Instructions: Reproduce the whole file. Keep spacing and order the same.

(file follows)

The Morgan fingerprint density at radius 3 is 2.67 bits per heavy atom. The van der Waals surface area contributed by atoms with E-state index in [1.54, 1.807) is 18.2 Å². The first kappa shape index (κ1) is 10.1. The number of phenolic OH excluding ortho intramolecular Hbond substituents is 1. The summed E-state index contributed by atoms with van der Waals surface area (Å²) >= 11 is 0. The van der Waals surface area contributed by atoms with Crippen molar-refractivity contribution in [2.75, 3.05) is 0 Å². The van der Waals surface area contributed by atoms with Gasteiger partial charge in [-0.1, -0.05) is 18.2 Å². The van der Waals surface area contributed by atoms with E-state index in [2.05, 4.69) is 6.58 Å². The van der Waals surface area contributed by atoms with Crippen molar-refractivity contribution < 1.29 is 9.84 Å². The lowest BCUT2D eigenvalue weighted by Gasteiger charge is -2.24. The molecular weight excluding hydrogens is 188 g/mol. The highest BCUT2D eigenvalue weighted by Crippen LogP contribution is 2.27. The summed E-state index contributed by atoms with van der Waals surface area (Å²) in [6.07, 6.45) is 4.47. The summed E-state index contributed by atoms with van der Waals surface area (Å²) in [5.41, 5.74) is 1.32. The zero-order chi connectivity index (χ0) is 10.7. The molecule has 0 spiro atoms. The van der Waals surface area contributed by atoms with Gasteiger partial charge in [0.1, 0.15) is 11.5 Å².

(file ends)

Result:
The Morgan fingerprint density at radius 3 is 2.67 bits per heavy atom. The van der Waals surface area contributed by atoms with E-state index in [1.54, 1.807) is 18.2 Å². The first kappa shape index (κ1) is 10.1. The number of phenolic OH excluding ortho intramolecular Hbond substituents is 1. The summed E-state index contributed by atoms with van der Waals surface area (Å²) >= 11 is 0. The van der Waals surface area contributed by atoms with Crippen molar-refractivity contribution in [2.75, 3.05) is 0 Å². The van der Waals surface area contributed by atoms with Gasteiger partial charge in [-0.1, -0.05) is 18.2 Å². The van der Waals surface area contributed by atoms with E-state index in [2.05, 4.69) is 6.58 Å². The van der Waals surface area contributed by atoms with Crippen molar-refractivity contribution < 1.29 is 9.84 Å². The lowest BCUT2D eigenvalue weighted by Gasteiger charge is -2.24. The molecular weight excluding hydrogens is 188 g/mol. The highest BCUT2D eigenvalue weighted by Crippen LogP contribution is 2.27. The summed E-state index contributed by atoms with van der Waals surface area (Å²) in [6.07, 6.45) is 4.47. The summed E-state index contributed by atoms with van der Waals surface area (Å²) in [5.41, 5.74) is 1.32. The zero-order chi connectivity index (χ0) is 10.7. The molecule has 0 spiro atoms. The van der Waals surface area contributed by atoms with Gasteiger partial charge in [0.1, 0.15) is 11.5 Å².